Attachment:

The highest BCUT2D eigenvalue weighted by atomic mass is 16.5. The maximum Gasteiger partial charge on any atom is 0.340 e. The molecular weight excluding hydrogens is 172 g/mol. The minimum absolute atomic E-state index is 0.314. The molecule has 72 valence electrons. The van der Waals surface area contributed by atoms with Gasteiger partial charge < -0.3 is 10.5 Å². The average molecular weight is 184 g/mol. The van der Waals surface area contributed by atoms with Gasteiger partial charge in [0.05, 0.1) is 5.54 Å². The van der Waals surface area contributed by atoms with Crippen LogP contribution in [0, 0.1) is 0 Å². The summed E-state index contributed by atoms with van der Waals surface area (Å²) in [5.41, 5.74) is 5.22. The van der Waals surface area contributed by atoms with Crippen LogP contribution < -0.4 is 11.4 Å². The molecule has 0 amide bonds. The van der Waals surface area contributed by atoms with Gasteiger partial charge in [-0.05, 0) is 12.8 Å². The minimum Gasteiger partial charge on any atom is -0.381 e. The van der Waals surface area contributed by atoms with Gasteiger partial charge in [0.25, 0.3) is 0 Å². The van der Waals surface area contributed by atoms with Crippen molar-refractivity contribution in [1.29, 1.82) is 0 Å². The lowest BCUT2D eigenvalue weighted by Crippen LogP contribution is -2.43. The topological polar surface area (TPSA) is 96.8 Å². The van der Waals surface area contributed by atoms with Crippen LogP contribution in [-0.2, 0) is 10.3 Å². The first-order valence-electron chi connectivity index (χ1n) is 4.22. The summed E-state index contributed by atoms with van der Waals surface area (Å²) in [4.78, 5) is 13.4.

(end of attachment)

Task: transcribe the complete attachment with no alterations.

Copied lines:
The highest BCUT2D eigenvalue weighted by atomic mass is 16.5. The maximum Gasteiger partial charge on any atom is 0.340 e. The molecular weight excluding hydrogens is 172 g/mol. The minimum absolute atomic E-state index is 0.314. The molecule has 72 valence electrons. The van der Waals surface area contributed by atoms with Gasteiger partial charge < -0.3 is 10.5 Å². The average molecular weight is 184 g/mol. The van der Waals surface area contributed by atoms with Gasteiger partial charge in [0.05, 0.1) is 5.54 Å². The van der Waals surface area contributed by atoms with Crippen LogP contribution in [0, 0.1) is 0 Å². The summed E-state index contributed by atoms with van der Waals surface area (Å²) in [5.41, 5.74) is 5.22. The van der Waals surface area contributed by atoms with Crippen LogP contribution < -0.4 is 11.4 Å². The molecule has 0 amide bonds. The van der Waals surface area contributed by atoms with Gasteiger partial charge in [-0.05, 0) is 12.8 Å². The minimum Gasteiger partial charge on any atom is -0.381 e. The van der Waals surface area contributed by atoms with Gasteiger partial charge in [0.25, 0.3) is 0 Å². The van der Waals surface area contributed by atoms with Crippen molar-refractivity contribution in [1.29, 1.82) is 0 Å². The lowest BCUT2D eigenvalue weighted by Crippen LogP contribution is -2.43. The topological polar surface area (TPSA) is 96.8 Å². The van der Waals surface area contributed by atoms with Crippen LogP contribution in [-0.2, 0) is 10.3 Å². The first-order valence-electron chi connectivity index (χ1n) is 4.22. The summed E-state index contributed by atoms with van der Waals surface area (Å²) in [4.78, 5) is 13.4.